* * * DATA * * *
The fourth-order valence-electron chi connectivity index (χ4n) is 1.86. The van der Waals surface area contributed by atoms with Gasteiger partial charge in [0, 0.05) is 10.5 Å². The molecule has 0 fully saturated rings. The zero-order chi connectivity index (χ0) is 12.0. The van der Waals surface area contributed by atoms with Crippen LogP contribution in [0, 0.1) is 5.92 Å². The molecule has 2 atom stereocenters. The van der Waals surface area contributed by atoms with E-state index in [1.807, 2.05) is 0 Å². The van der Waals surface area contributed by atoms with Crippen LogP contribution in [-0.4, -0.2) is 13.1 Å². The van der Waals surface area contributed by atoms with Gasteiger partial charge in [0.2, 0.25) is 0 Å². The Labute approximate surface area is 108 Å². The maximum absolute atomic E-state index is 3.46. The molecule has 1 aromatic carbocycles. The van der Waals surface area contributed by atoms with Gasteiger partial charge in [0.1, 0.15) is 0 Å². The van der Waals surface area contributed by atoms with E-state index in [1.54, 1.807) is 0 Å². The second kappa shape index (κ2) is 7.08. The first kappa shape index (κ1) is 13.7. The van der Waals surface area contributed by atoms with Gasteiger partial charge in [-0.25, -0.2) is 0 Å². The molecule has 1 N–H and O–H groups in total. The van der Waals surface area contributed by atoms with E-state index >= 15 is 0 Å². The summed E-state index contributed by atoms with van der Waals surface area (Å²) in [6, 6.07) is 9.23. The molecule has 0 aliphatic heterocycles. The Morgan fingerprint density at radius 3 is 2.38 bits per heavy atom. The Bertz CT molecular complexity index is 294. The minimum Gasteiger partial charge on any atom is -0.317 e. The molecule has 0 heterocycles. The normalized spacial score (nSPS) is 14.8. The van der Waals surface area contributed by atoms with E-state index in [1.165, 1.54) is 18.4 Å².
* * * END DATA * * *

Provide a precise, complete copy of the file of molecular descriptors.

The fourth-order valence-electron chi connectivity index (χ4n) is 1.86. The van der Waals surface area contributed by atoms with Gasteiger partial charge in [0, 0.05) is 10.5 Å². The molecule has 0 fully saturated rings. The zero-order chi connectivity index (χ0) is 12.0. The van der Waals surface area contributed by atoms with Crippen LogP contribution in [0, 0.1) is 5.92 Å². The molecule has 2 atom stereocenters. The van der Waals surface area contributed by atoms with E-state index in [1.807, 2.05) is 0 Å². The van der Waals surface area contributed by atoms with Crippen LogP contribution in [-0.4, -0.2) is 13.1 Å². The van der Waals surface area contributed by atoms with Gasteiger partial charge in [0.2, 0.25) is 0 Å². The Labute approximate surface area is 108 Å². The maximum absolute atomic E-state index is 3.46. The molecule has 1 aromatic carbocycles. The van der Waals surface area contributed by atoms with Gasteiger partial charge in [0.1, 0.15) is 0 Å². The van der Waals surface area contributed by atoms with E-state index in [1.54, 1.807) is 0 Å². The second kappa shape index (κ2) is 7.08. The first kappa shape index (κ1) is 13.7. The van der Waals surface area contributed by atoms with Gasteiger partial charge in [-0.25, -0.2) is 0 Å². The molecule has 1 N–H and O–H groups in total. The van der Waals surface area contributed by atoms with E-state index >= 15 is 0 Å². The summed E-state index contributed by atoms with van der Waals surface area (Å²) in [6, 6.07) is 9.23. The molecule has 0 aliphatic heterocycles. The Morgan fingerprint density at radius 3 is 2.38 bits per heavy atom. The Bertz CT molecular complexity index is 294. The minimum Gasteiger partial charge on any atom is -0.317 e. The molecule has 0 heterocycles. The normalized spacial score (nSPS) is 14.8. The van der Waals surface area contributed by atoms with E-state index in [1.165, 1.54) is 18.4 Å².